Thirty-five photographs of Audrey Hepburn from the personal collection of her sons, Sean Hepburn Ferrer and Luca Dotti, will go on display in London’s National Portrait Gallery’s summer exhibition.
Audrey Hepburn: Portraits of an Icon will explore the life and career of the film star, and is the first British exhibition to be organised with support from the Audrey Hepburn Estate.
Included in the selection of photographs lent to the exhibition by Sean Hepburn Ferrer and Luca Dotti, some of which have never been seen before in the UK, will be a portrait of Hepburn performing a dance recital in 1942 when she was just thirteen, and a rarely seen photograph of her taken on location in Africa during the filming of The Nun’s Story in 1958. There is also a behind-the-scenes photograph of Hepburn wearing a costume designed by Edith Head during a fitting for her title role in Sabrina.
The earliest portrait on loan from the collection of the Audrey Hepburn Estate is from 1938, showing Hepburn as a nine-year-old girl, and the most recent is from her last major photo shoot, taken by Steven Meisel in 1991.
The exhibition, which runs from 2 July until 18 October, shows iconic portraits of Hepburn by leading photographers of the twentieth century, including Richard Avedon, Cecil Beaton, Angus McBean, Irving Penn, Terry O’Neill and Norman Parkinson.
There are examples of her early work in London as a fashion model for photographs by Antony Beauchamp for the department store Marshall & Snelgrove, and the highly successful Crookes Lacto-Calamine skin-cream campaign, photographed by Angus McBean in 1950. Photographs by Larry Fried, showing Hepburn in her dressing room on Broadway for Gigi (1951); Hepburn captured in Italy at the time of filming War and Peace (1955) by Philippe Halsman and George Daniell; publicity photographs for Funny Face (1957); and Terry O’Neill’s photographs taken during the making of films How to Steal a Million (1966) and Two for the Road (1967), will be among the portraits on show, documenting Hepburn’s transformation throughout the 1950s and 1960s, and her key roles on stage and screen.
Also included will be vintage magazine covers, from the Picturegoer in 1952 to the front cover of Life magazine featuring Hepburn in Givenchy for her role in Breakfast at Tiffany’s in 1961, taken by Howell Conant. Original film stills and ephemera will complete the story of one of the world’s most photographed women.
Dr Nicholas Cullinan, Director of the National Portrait Gallery, said,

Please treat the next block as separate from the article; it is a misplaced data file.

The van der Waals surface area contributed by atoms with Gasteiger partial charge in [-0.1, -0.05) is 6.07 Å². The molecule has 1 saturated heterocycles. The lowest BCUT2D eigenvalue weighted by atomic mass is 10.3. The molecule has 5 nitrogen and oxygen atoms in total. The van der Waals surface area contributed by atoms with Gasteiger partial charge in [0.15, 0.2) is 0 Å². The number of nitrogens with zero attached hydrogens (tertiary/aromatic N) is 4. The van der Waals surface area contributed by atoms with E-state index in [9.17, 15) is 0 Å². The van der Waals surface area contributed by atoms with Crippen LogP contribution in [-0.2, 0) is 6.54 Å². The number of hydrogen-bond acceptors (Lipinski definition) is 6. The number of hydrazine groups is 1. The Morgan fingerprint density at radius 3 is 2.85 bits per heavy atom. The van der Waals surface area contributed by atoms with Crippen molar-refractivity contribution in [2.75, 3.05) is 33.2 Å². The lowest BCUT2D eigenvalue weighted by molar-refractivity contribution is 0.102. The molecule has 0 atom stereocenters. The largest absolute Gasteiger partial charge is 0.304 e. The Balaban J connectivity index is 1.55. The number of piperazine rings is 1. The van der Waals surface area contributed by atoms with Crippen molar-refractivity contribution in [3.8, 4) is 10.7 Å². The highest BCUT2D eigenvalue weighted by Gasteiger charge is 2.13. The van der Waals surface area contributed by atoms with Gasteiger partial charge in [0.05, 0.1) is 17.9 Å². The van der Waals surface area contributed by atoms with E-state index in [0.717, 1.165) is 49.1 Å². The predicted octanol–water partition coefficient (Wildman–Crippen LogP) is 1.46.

I am delighted that we are able to exhibit these beautiful and rare photographs of Audrey Hepburn, which will form a very special part of this exhibition celebrating a remarkable 20thcentury icon. We are hugely grateful to Luca Dotti and Sean Hepburn Ferrer for their generous contribution and for their ongoing support of this exhibition.
Her son, Luca Dotti, said:
We are thrilled to be able to support this comprehensive and beautifully curated exhibition dedicated to our mother as it allows me and my brother Sean to grasp fragments of an otherwise unreachable past. The experience is all the more rewarding as the exhibition strives to go behind the scenes and give us rare insights into the making of Audrey Hepburn, from her London debut and her rise to stardom in the ’50s and ’60s, to the last season of her life.
She would be honoured to have an exhibition dedicated to her at the National Portrait Gallery. And glad to be back home.
AUDREY HEPBURN: PORTRAITS OF AN ICON
2 July – 18 October 2015, National Portrait Gallery, London
Admission charges: Including voluntary donation: Adult £10 / Concessions £8.50
Standard price: Adult: £9 / Concessions £7.50
A beautifully illustrated catalogue will accompany the exhibition including an essay by Helen Trompeteler and a chronology by Terence Pepper along with over 145 portraits and supporting images. The catalogue will be available to purchase from National Portrait Gallery Shops and online as hardback (RRP £29.95) and paperback (exclusive to the Gallery, RRP £19.95).
Graham Spicer is a writer, director and photographer in Milan, blogging (under the name ‘Gramilano’) about dance, opera, music and photography for people “who are a bit like me and like some of the things I like”. He was a regular columnist for Opera Now magazine and wrote for the BBC until transferring to Italy.
His scribblings have appeared in various publications from Woman’s Weekly to Gay Times, and he wrote the ‘Danza in Italia’ column for Dancing Times magazine.